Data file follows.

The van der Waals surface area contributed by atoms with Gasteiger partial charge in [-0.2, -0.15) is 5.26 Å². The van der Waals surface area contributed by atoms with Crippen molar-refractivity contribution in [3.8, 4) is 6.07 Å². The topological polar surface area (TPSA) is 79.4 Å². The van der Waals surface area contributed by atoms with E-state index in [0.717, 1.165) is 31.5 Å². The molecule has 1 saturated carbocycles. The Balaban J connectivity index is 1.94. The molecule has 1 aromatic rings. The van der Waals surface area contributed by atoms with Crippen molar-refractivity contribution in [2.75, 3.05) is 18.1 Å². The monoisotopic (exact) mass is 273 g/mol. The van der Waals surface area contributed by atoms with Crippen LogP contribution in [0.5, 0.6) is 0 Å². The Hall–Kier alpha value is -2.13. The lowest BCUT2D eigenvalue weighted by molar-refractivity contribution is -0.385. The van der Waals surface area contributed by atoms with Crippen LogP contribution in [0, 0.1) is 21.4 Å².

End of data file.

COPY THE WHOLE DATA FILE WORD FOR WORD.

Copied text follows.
The van der Waals surface area contributed by atoms with Gasteiger partial charge in [-0.2, -0.15) is 5.26 Å². The van der Waals surface area contributed by atoms with Crippen molar-refractivity contribution in [3.8, 4) is 6.07 Å². The topological polar surface area (TPSA) is 79.4 Å². The van der Waals surface area contributed by atoms with E-state index in [0.717, 1.165) is 31.5 Å². The molecule has 1 saturated carbocycles. The Balaban J connectivity index is 1.94. The molecule has 1 aromatic rings. The van der Waals surface area contributed by atoms with Crippen molar-refractivity contribution in [2.75, 3.05) is 18.1 Å². The monoisotopic (exact) mass is 273 g/mol. The van der Waals surface area contributed by atoms with Crippen LogP contribution in [0.5, 0.6) is 0 Å². The Hall–Kier alpha value is -2.13. The lowest BCUT2D eigenvalue weighted by molar-refractivity contribution is -0.385. The van der Waals surface area contributed by atoms with Crippen LogP contribution in [0, 0.1) is 21.4 Å².